Wednesday, May 12, 2010

Kro's Nest roundup

Piecing together the story from the top...

Beijing Boyce, 5/8 (since updated twice):

Partner problems in the Beijing food and beverage scene are no rarity and the newest case involves The Kro’s Nest where it looks like the pie has hit the fan. The person most associated with this pizza chain, Kro, says that he is being pushed out of the business but that he does not plan on taking it sitting down. Instead, he’ll be standing and flipping pizzas at the Workers Stadium North branch today and tonight and asks diners to pay him directly. That’s all the info I have on this situation at the moment but hope to have more soon.

Global Times, 5/10:

A Kro's Nest manager said staff were told Bauer is no longer part of the company, and that the police were called because he was collecting money from customers. "Nobody wanted to see this happen," she added. She said it was unclear who owned the restaurant chain, calling it a "business secret." Another manager said the owner "saw no need" to talk to the media. Attempts to reach Yuan on his mobile phone failed.

Damjan DeNoble, china/divide, 5/11, in a long post that you should read if you want the final word on the situation as it currently stands:

Indeed, Kro, for longer than a short while, was above a lot of things. Above the ordi­nary, above expec­ta­tion, and above the law, or below it if you hap­pen to under­stand that legal pro­tec­tions in China extend up the social hier­ar­chy, not down. He graced the cover of mul­ti­ple inter­na­tional mag­a­zines, starred in CCTV cook­ing shows, and appeared in a FHM celebrity photo shoot, all before his twenty-fourth birth­day. He was pro­claimed a restau­rant prodigy by Beijing’s Eng­lish lan­guage press, and treated like a celebrity by Chi­nese gos­sip mag­a­zines. Hated and loved, respected more often than reviled.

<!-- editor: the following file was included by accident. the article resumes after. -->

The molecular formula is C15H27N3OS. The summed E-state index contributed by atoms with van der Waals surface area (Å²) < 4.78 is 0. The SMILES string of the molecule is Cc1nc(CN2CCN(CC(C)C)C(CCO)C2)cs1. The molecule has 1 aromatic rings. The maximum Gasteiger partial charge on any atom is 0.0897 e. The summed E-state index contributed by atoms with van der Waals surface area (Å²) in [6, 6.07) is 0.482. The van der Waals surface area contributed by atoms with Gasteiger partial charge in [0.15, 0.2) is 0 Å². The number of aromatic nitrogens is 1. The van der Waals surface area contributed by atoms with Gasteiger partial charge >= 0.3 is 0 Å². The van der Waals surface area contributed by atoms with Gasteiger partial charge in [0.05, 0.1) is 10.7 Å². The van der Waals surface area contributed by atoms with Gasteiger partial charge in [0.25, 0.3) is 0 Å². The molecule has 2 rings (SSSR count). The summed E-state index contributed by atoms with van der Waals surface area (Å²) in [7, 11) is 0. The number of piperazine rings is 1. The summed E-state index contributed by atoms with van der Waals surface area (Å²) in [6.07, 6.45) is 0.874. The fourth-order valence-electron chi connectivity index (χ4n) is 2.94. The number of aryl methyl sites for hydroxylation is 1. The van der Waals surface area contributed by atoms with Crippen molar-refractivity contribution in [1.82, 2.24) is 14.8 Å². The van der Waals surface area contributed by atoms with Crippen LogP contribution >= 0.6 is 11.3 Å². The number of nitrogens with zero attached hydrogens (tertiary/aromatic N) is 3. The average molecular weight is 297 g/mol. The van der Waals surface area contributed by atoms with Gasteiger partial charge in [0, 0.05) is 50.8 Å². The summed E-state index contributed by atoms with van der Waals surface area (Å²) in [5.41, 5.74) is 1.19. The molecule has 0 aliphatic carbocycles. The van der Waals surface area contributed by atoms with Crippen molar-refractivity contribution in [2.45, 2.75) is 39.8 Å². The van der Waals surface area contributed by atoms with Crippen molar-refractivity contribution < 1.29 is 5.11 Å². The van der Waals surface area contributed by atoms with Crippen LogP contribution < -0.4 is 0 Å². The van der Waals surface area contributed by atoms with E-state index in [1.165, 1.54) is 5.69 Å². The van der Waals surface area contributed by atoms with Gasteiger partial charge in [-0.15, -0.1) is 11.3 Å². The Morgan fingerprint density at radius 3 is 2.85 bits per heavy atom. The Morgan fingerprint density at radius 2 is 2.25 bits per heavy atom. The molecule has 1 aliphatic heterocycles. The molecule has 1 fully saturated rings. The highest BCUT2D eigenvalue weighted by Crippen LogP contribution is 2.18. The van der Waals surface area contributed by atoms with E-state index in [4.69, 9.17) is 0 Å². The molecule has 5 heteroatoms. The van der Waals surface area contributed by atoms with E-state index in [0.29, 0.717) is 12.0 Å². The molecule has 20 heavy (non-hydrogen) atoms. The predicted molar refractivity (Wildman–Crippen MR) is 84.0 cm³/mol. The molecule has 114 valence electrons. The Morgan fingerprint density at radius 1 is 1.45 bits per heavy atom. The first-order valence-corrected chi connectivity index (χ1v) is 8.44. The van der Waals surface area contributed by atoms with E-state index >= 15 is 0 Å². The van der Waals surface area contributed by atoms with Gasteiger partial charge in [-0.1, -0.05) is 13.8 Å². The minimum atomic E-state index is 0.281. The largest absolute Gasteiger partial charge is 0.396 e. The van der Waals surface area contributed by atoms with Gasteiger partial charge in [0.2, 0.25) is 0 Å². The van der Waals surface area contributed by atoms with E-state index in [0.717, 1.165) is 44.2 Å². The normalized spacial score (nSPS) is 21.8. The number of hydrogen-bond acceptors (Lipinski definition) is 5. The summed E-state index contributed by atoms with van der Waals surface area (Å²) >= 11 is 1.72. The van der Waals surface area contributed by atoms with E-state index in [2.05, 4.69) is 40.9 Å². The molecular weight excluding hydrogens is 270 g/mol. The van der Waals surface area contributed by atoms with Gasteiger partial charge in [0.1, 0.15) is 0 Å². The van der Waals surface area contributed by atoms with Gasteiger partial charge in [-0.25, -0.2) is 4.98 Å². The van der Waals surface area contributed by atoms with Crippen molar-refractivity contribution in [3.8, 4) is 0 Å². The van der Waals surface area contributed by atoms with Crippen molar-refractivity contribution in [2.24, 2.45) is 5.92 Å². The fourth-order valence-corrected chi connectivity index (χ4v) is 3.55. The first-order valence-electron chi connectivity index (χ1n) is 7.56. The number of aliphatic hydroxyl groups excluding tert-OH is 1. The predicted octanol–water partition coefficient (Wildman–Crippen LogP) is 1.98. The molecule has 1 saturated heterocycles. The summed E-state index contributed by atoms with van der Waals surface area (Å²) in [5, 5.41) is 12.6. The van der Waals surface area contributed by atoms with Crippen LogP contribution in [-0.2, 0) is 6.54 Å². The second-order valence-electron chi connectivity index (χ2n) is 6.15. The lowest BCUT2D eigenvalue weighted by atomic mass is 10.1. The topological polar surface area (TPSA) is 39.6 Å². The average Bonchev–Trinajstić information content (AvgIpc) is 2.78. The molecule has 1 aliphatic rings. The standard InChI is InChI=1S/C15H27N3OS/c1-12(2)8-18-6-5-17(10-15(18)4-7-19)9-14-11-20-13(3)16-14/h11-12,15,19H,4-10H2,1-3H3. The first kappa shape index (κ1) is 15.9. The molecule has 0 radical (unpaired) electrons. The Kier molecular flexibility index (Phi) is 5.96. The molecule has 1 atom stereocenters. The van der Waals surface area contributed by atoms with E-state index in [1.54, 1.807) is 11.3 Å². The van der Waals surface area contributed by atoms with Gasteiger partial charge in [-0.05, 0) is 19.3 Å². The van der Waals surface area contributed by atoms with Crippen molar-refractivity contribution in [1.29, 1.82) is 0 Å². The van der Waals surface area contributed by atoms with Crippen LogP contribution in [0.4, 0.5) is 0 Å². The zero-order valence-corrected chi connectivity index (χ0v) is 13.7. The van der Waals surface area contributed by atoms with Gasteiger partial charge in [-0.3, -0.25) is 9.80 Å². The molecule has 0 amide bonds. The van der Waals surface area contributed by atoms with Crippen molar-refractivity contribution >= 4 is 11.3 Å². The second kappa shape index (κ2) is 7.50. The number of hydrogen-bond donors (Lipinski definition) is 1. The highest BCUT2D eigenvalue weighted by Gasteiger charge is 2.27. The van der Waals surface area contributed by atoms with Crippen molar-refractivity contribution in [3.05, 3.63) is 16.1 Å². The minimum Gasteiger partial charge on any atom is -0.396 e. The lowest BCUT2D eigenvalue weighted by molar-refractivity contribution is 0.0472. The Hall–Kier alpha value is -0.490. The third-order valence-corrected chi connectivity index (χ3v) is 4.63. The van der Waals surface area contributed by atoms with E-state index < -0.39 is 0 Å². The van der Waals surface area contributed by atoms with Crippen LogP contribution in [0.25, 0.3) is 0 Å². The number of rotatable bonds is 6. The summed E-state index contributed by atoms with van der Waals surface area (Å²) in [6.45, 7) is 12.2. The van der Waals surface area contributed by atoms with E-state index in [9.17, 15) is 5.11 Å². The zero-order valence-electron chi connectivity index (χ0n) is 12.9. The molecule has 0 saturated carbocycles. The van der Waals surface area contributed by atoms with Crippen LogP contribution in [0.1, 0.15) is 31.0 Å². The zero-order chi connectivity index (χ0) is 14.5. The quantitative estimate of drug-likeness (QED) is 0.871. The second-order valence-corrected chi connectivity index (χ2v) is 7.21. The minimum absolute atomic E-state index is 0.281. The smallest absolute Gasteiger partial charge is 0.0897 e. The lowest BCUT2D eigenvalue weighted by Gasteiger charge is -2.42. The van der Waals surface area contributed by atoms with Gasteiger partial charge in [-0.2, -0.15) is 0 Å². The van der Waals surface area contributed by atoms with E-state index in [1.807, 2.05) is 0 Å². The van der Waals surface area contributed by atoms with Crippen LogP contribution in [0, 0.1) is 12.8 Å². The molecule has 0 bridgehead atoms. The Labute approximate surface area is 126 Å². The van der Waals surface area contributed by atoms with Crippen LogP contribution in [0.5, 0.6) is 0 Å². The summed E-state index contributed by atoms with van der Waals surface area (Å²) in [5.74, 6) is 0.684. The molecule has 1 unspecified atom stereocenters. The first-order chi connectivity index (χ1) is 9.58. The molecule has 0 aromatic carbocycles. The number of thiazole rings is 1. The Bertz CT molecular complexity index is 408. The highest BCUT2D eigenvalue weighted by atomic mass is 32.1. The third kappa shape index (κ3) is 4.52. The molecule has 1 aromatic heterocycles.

Whether The Truth be des­tiny, free will, or chaos, I believed he could defy the holy sub­lime just like he had defied the expec­ta­tions of young South­ern gen­try by refus­ing to be any­thing but blue col­lar while a stu­dent at Atlanta’s West­min­ster acad­emy; just like he had defied his pious, lawyer father, first by going to col­lege in Hawaii, instead of Ivy, and then get­ting a full body, seven dragon tattoo.

Dan Harris, China Law Blog, 5/11:

I don't know Kro and I don't have a clue what went on with him and his Chinese "partner," beyond what I have read in this article. But I (like just about every other lawyer who represents businesses) have a ton of experience with partnership disputes (broadly defined) and I am guessing that if I had gathered up the facts and written the article, it would have been very different. My article would have focused on one thing and one thing only --and it would have admittedly been way less interesting than Damjan's article for having done so.

My article (like this post) would have focused on how what appears to have happened here has happened so many other times that lawyers do not even like talking about it. What happened here was a bunch of oral agreements by two people who never got around to legally formalizing their relationship. And then things changed (as they always do) and the partner with greater power took the business from the "partner" with less power. In this case, the Chinese national is ending up with the business because the business is on his "turf."

Again, this sort of thing happens ALL THE TIME ALL OVER THE WORLD. Ask any lawyer who does business law about this sort of thing and then watch them roll their eyes. If they have been practicing a few years, they will almost certainly have their own emotional story to tell. If they have been practicing longer, they will probably just walk away. Too many stories to tell, none all that different. None all that surprising. And too commonplace even to get all emotional about.

The Beijinger's interview with Kro, 5/12:

When we asked Kro whether he could confirm that his partnership with Yuan was based on oral agreements, he replied, “I have been pushing for a legal agreement for two years.” Yuan, he claims, has delayed formalizing their relationship.

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